SANTA FE, N.M. (KRQE) – Santa Fe County sheriff’s deputies were back on the set of ‘Rust’ on Friday talking to more witnesses and collecting more evidence. The film’s producer and star, Alec Baldwin, fired a prop gun, killing one and injuring another at the movie set at Bonanza Creek Ranch.
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- Sheriff: Alec Baldwin discharged prop gun on movie set that killed 1, injured another
The set has been closed since the fatal incident on Thursday afternoon. Baldwin shot a prop gun that killed 42-year-old Halyna Hutchins, the film’s director of photography. Baldwin also hit and injured the film’s director, Joel Souza, who was taken to Christus St. Vincent.
According to a Tweet from one of the film’s actresses, Frances Fisher, the director has been released from the hospital but Christus St. Vincent isn’t confirming that. The shooting is shaking the New Mexico film community.
“We’re a family. We’re a tight family. So, we were heartbroken,” said Justin Engel, a local IATSE member and head of the sound department.
Local assistant prop master, Aaron Aragon, says there are thorough safety protocols whenever a gun is on set. He said before a gun is introduced on set there are ‘gun checks’ to show the cast and crew the trigger, barrel of the gun, and the type of ammunition being used. The gun typically used on movie sets is considered real, though specially designed to only fire blanks. Blanks do not hold a bullet but still hold gunpowder and can still be dangerous. “You’re going to have gun smoke, you’re going to have muzzle flash and flair from the explosion itself. So it is a small explosion and even in itself can be dangerous,” said Aragon.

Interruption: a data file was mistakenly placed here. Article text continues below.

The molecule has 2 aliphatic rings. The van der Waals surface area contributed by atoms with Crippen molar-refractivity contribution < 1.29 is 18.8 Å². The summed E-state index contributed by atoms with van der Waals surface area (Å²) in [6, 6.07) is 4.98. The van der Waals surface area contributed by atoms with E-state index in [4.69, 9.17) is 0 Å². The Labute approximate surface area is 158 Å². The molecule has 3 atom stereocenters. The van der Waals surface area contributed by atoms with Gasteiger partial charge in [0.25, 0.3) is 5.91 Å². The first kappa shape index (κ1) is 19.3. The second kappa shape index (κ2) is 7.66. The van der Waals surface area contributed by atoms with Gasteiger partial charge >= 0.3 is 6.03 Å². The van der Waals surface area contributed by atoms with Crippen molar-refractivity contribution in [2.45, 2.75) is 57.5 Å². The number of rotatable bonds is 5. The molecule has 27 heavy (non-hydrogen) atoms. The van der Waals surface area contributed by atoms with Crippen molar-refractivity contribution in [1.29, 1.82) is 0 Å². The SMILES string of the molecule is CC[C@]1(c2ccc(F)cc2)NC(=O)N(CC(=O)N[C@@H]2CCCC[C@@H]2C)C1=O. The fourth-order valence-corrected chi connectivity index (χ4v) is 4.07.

Aragon said only when everyone is clear on the gun’s role in the scene and trajectory of fire does it get used.
“When the gun hits the actor’s hands, that should only be when cameras ready, when all the other departments are ready to go and film. Most of the time, that gun will be in the prop master’s hand or the armorer’s until it’s safe for the actor and everybody else to hand the gun off. Then the action scene goes on and as soon as it’s cut, we grab that gun and it’s back in the armorer’s hand or prop master’s hand, instantly. That gun is not to be fooled with, it’s not to be passed around,” said Aragon.
Aragon said the on-set fatal shooting ‘hits close to home.’ “My condolences to their family, the crew, and cast that were all involved. I just can’t imagine the kind of thing that does to your psyche working with somebody and then you know, you see them perish right in front of you,” said Aragon.
Baldwin spoke out on Twitter on Friday. He says he is fully cooperating with the investigation. KRQE News 13 reached out to the New Mexico Film Office for comment on the fatal shooting. The office shared the following statement on Friday:
The Santa Fe County District Attorney’s Office sent the following statement on Friday:
“This case is still in its preliminary states of investigation. We are assisting the Santa Fe County Sheriff’s Office and have offered our full support to them. At this time, we do not know if charges will be filed. We will look into all facts and evidence of the case with great discretion and have further information at a later time. Our thoughts are with all affected by this tragedy.”First Judicial District Attorney, Mary Carmack-Altwies
The Santa Fe Sheriff’s Office did not expect to release any more information on the investigation on Friday. Governor Michelle Lujan Grisham spoke out about the accident from the White House where she is visiting. She says she’s anxious to see what the Santa Fe sheriff’s department’s investigation reveals.